Now according to certain commentators, this sinks Marx. Men are free, he is supposed to have thought, only when they are “rational”; communism alone, he is supposed to have thought, is a rational form of life; hence, it is deduced neatly, all actions and men under non-communistic forms of life are unfree: Q.E.D. (This is a crude caricature of the reading which Isaiah Berlin cleverly and subtly elaborates in his Karl Marx.) If Marx were indeed saying this, he would be guilty of what we today should call a “persuasive definition”: he would be stealing the prestige and good will that people attach to the word freedom, which has a fairly clear and measurable sense in daily life, and annexing it to a notion of “rationality” that is far more shadowy, ambiguous and hard to cash we might say, appropriating surplus value. Having once discovered his intentions, we would realise that in alleging an absence of “freedom” in bourgeois society Marx was not telling us anything new about it, but merely trying to inflame us against it in a devious way.
In fact, however, Marx uses the word freedom in a way that is both more conventional and more illuminating. In a highly compressed passage on the fetishism of commodities, Marx suggests what a non-fetishistic society would be like:
The life-process of society, which is based on the process of production, ... does not strip off its mystical veil until it is treated as production by freely associated men, and is consciously regulated by them in accordance with a settled plan. (Capital, 92; emphases are mine)
To act freely here is to “consciously regulate” one’s life “in accordance with a settled plan.” Marx does not claim that the plan must have any particular content — that it must be communistic — for the planner to be free. The concept of liberty he presupposes is basically similar to the “negative” one used in ordinary language: an absence of restraint. He insists, however, that being free necessarily entails the consciousness that one is free. We can cash this behaviourally as a “disposition” to assess possibilities, investigate alternatives, weigh considerations, choose what one will do. For an “average individual,” someone whose thought is “fetishistic,” however, no such “consciousness” exists, no such disposition will be found. Now the hypothetical Whig whom I introduced (he could be any liberal democrat of the nineteenth century, perhaps of the twentieth as well) has described all sorts of possibilities for life that supposedly exist in the England of his day, and brought these forward as evidence of an almost total freedom. Yet if Marx could show that a significant portion of people, perhaps even a majority, are simply not aware of such prospects for choice, then the paradox he has advanced that men who are born free, and whose freedom has been so stridently proclaimed since 1789, are as firmly in chains as ever, would acquire striking plausibility and power.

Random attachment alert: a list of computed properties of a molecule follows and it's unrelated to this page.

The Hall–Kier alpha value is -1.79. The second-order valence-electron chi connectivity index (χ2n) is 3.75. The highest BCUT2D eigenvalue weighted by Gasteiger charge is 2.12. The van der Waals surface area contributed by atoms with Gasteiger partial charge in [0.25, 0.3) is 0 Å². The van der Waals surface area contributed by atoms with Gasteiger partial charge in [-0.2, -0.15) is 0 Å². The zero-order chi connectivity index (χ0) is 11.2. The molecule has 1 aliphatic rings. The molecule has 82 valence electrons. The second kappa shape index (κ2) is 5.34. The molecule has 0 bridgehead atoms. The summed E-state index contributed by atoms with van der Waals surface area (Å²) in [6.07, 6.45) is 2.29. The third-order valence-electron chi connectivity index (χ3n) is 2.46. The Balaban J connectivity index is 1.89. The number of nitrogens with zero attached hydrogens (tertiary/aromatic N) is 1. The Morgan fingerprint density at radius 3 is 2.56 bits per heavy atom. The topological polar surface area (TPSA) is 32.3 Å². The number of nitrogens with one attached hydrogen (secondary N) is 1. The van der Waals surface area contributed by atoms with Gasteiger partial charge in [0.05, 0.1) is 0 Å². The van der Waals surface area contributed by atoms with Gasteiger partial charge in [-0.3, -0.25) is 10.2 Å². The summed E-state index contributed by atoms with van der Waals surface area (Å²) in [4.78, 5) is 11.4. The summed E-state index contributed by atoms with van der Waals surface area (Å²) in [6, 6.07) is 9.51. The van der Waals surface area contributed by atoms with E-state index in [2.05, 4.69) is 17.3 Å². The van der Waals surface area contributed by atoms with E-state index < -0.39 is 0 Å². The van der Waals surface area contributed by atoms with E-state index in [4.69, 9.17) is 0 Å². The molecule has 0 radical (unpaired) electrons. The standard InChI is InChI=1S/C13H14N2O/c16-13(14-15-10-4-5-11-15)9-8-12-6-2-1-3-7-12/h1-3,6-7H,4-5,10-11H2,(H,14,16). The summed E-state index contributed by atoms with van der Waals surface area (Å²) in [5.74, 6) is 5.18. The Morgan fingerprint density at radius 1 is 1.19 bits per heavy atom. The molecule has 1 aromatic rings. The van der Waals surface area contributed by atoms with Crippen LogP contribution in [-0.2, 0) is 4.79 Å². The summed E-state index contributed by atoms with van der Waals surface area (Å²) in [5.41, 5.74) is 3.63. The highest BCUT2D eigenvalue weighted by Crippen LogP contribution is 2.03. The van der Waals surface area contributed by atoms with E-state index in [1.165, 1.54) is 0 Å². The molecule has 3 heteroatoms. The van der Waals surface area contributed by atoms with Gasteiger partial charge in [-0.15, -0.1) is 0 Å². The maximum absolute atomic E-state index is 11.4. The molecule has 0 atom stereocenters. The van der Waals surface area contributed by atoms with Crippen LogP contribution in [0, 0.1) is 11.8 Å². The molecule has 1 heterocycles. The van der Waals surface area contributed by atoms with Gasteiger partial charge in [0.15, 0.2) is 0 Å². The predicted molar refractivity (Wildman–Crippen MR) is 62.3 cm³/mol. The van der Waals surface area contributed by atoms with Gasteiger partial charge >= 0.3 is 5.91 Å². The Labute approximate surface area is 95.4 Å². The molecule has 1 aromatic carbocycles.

There is one especially striking observation Marx makes, which runs like a red thread through Capital, about the radical difference between capitalists and all previous accumulators of wealth. The ordinary “simple circulation of commodities,” he writes, the act of “selling in order to buy,” is “a means of carrying out a purpose unconnected with circulation, namely the appropriation of use-values, the satisfaction of wants. The circulation of money as capital, on the contrary, is an end in itself, (Capital, 169). This endless pursuit is the very touchstone of capitalist activity:
It is only insofar as the appropriation of ever more and more wealth in the abstract becomes the sole motive of [a man’s] operations, that he functions as a capitalist, that is, as capital personified and endowed with consciousness and a will. Use-values must never be looked on as the real aim of the capitalist; neither must profit on any single transaction. The restless, never-ending pursuit of profit-making alone is what he aims at. (Capital, 170)